Imbert, too, approached the project with a traveler’s eye. The book opens with a missive from his desk about the Plaza Athénée and his time thus far at its creative helm. He writes of the hotel as a destination—certainly, a personal one (“At some point, I told myself, One day, I am going to be the executive chef at the Plaza.”), but a literal one too (“I love to wander the hallways of the Plaza the way I love to follow Brittany’s Emerald Coast…”), a landscape to be explored.
That the head chef was the one to pen the introduction to Plaza Athénée is fitting: This is a hotel that privileges the senses—taste itself, in all meanings of the word. “You can almost taste the atmosphere,” Imbert writes of one of the dining rooms and its Regency-era decor, “the candlelight, the huge bouquets of flowers—plump hydrangeas, perhaps, accented with a few spiffy roses.”
As with Lambron’s text, anecdotes animate Imbert’s ode to the Plaza: He praises the staff he works with daily, likening them to his crew and the hotel to their steadfast ship; he tells stories of cooking for Pharrell and Jay-Z, falling into a Beyoncé after-party and how, the next day, the dining room was spotless, as if the fête were all a dream. “So many memories are made here,” Imbert tells Traveler, “and it was important for me to capture them in this book.”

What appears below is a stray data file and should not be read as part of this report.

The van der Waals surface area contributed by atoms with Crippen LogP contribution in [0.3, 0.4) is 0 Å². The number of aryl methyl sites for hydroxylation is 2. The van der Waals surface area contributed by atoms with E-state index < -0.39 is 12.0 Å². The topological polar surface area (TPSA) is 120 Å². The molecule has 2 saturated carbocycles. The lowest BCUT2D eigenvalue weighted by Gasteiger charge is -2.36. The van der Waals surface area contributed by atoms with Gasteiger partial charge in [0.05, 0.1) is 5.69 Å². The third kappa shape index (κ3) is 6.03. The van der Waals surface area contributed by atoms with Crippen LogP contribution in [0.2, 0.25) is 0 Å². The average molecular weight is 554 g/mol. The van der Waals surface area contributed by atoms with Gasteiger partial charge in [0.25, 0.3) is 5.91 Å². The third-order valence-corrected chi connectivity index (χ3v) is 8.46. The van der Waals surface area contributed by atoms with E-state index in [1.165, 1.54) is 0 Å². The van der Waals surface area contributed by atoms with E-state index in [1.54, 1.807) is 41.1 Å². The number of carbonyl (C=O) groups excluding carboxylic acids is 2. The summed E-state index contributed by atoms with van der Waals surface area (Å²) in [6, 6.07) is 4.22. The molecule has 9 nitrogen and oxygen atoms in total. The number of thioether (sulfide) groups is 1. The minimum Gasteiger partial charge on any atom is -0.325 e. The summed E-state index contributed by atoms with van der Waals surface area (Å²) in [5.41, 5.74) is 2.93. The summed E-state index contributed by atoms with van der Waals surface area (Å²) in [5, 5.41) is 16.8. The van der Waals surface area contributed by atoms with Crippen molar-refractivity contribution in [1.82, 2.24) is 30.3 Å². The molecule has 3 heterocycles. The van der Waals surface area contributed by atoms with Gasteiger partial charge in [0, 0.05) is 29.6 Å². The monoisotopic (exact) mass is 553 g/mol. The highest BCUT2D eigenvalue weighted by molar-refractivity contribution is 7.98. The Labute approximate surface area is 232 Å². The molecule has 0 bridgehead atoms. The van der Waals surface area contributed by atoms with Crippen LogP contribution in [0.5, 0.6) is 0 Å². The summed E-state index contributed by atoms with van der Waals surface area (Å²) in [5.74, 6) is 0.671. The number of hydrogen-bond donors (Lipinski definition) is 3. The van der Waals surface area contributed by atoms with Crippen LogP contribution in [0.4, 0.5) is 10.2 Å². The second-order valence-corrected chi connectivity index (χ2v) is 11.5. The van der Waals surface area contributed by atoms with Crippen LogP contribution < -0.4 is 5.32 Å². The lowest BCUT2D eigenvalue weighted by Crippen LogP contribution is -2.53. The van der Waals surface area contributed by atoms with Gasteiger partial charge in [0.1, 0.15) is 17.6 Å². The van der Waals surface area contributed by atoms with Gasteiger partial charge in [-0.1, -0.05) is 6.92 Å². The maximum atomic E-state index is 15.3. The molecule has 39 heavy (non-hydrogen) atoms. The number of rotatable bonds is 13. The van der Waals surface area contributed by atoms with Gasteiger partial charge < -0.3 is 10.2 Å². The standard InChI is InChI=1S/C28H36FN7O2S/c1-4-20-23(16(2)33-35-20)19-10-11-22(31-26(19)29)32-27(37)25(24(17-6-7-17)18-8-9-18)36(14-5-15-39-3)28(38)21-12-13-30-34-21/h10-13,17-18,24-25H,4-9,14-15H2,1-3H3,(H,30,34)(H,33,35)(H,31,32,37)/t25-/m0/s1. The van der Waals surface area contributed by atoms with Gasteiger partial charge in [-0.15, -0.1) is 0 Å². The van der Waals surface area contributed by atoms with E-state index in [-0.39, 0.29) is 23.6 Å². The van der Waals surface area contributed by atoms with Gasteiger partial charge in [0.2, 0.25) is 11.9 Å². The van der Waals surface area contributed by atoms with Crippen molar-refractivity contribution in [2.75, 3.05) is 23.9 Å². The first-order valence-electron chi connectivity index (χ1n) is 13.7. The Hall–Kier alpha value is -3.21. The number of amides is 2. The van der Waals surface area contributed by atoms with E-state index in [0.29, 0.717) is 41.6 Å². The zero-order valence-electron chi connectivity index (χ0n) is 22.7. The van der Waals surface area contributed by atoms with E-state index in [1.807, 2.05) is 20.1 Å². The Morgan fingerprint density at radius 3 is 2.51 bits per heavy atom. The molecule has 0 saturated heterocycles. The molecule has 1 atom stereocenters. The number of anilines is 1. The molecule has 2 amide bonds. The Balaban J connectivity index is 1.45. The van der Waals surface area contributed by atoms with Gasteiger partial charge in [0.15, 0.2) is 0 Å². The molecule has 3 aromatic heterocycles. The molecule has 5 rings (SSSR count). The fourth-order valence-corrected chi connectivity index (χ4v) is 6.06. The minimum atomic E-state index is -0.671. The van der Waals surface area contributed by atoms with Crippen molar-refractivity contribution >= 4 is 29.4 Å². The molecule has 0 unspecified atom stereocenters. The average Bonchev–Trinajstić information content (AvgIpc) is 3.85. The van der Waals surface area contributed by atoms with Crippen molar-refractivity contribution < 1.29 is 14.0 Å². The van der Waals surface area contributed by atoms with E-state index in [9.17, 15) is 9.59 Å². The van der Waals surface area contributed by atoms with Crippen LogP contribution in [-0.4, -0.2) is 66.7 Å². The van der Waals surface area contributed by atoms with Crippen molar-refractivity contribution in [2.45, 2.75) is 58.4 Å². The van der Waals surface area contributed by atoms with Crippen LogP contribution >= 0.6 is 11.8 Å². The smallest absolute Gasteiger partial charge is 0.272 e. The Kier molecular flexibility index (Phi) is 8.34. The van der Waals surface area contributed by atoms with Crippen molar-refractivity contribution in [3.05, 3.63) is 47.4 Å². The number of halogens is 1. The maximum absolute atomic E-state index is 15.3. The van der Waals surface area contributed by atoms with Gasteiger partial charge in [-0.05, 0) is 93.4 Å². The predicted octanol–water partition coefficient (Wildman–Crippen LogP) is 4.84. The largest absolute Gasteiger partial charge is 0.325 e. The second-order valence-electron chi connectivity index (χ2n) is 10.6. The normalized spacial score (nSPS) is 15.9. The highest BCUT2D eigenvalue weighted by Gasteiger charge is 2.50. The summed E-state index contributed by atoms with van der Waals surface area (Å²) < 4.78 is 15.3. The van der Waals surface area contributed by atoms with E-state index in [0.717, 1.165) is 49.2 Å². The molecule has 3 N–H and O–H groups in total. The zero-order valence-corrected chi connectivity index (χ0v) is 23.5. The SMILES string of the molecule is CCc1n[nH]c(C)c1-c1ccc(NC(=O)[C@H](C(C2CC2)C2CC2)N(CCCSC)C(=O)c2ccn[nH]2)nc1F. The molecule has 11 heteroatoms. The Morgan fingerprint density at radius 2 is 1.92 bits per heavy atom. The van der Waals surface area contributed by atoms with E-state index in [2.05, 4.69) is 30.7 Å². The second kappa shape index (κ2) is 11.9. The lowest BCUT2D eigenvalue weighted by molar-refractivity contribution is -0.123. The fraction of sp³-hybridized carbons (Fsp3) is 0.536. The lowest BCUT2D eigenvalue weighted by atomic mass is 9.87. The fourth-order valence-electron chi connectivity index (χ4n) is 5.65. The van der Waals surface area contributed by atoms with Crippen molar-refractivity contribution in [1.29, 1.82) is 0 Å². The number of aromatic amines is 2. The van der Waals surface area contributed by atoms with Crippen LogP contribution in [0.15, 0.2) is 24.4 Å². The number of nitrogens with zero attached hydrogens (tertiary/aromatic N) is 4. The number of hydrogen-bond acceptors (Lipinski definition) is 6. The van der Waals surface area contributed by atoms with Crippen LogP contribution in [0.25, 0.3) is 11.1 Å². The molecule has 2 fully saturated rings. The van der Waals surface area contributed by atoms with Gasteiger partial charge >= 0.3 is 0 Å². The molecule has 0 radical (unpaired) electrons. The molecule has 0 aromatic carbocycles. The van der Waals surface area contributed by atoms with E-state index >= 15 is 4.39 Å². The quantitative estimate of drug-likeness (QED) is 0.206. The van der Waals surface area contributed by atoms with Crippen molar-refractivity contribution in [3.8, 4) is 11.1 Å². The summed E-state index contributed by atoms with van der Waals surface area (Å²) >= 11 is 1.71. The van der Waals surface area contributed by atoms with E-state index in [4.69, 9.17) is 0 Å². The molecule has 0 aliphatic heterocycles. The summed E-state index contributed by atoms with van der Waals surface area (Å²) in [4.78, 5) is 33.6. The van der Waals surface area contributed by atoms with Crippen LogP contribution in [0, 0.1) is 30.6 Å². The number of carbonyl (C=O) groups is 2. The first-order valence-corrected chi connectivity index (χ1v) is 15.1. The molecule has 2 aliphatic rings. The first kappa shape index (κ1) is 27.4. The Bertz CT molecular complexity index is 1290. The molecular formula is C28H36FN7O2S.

Perhaps that’s ultimately what makes the Hôtel Plaza Athénée a more-than-suitable subject for Assouline’s travel-themed coffee table books, shoulder to shoulder with Mexico City, the Amalfi Coast, and the Bosphorus. It’s a place that inspires the imagination, imprints itself on you one way or another, even if you’ve yet to visit—a place so special that even the mere thought of it could whisk you away.
Plaza Athénée does a fine job of just that, inviting you into its glamorous pages, offering a romp through its palatial halls, however brief and imaginary—until, that is, you book a stay at the real thing.
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Originally Appeared on Condé Nast Traveler